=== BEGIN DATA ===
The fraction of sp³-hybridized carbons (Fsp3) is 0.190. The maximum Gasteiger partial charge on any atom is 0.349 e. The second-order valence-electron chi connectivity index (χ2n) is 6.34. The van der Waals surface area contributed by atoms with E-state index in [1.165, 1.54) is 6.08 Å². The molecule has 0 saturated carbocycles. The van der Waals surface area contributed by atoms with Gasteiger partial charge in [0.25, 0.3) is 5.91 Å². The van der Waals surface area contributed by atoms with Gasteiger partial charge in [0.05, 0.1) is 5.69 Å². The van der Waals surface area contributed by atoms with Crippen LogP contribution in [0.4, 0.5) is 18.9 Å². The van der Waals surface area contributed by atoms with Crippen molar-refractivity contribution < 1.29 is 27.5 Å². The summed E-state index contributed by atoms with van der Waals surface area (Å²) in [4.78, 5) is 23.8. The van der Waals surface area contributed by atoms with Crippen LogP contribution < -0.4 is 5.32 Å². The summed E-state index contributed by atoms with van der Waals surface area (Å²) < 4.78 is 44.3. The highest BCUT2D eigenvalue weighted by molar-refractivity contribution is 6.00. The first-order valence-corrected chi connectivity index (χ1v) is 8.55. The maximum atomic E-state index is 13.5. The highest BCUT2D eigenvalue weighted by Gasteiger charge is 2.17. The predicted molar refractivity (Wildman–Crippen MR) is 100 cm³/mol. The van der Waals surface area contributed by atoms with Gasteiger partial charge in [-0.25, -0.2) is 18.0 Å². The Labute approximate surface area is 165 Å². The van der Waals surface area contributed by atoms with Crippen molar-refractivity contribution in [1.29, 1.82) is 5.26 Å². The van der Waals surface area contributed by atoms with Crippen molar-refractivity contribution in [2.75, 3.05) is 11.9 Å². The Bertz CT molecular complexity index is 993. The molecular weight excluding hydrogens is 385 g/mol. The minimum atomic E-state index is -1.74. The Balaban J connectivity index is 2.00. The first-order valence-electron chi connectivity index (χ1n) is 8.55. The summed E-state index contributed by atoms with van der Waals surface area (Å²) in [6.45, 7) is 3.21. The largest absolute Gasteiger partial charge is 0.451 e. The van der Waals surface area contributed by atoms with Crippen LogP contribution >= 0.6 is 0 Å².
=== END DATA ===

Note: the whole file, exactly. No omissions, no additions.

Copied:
The fraction of sp³-hybridized carbons (Fsp3) is 0.190. The maximum Gasteiger partial charge on any atom is 0.349 e. The second-order valence-electron chi connectivity index (χ2n) is 6.34. The van der Waals surface area contributed by atoms with E-state index in [1.165, 1.54) is 6.08 Å². The molecule has 0 saturated carbocycles. The van der Waals surface area contributed by atoms with Gasteiger partial charge in [0.25, 0.3) is 5.91 Å². The van der Waals surface area contributed by atoms with Gasteiger partial charge in [0.05, 0.1) is 5.69 Å². The van der Waals surface area contributed by atoms with Crippen LogP contribution in [0.4, 0.5) is 18.9 Å². The van der Waals surface area contributed by atoms with Crippen molar-refractivity contribution < 1.29 is 27.5 Å². The summed E-state index contributed by atoms with van der Waals surface area (Å²) in [4.78, 5) is 23.8. The van der Waals surface area contributed by atoms with Crippen LogP contribution < -0.4 is 5.32 Å². The summed E-state index contributed by atoms with van der Waals surface area (Å²) < 4.78 is 44.3. The highest BCUT2D eigenvalue weighted by molar-refractivity contribution is 6.00. The first-order valence-corrected chi connectivity index (χ1v) is 8.55. The maximum atomic E-state index is 13.5. The highest BCUT2D eigenvalue weighted by Gasteiger charge is 2.17. The predicted molar refractivity (Wildman–Crippen MR) is 100 cm³/mol. The van der Waals surface area contributed by atoms with Gasteiger partial charge in [-0.25, -0.2) is 18.0 Å². The Labute approximate surface area is 165 Å². The van der Waals surface area contributed by atoms with Crippen molar-refractivity contribution in [1.29, 1.82) is 5.26 Å². The van der Waals surface area contributed by atoms with Crippen molar-refractivity contribution in [2.75, 3.05) is 11.9 Å². The Bertz CT molecular complexity index is 993. The molecular weight excluding hydrogens is 385 g/mol. The minimum atomic E-state index is -1.74. The Balaban J connectivity index is 2.00. The first-order valence-electron chi connectivity index (χ1n) is 8.55. The summed E-state index contributed by atoms with van der Waals surface area (Å²) in [6.45, 7) is 3.21. The largest absolute Gasteiger partial charge is 0.451 e. The van der Waals surface area contributed by atoms with Crippen LogP contribution >= 0.6 is 0 Å².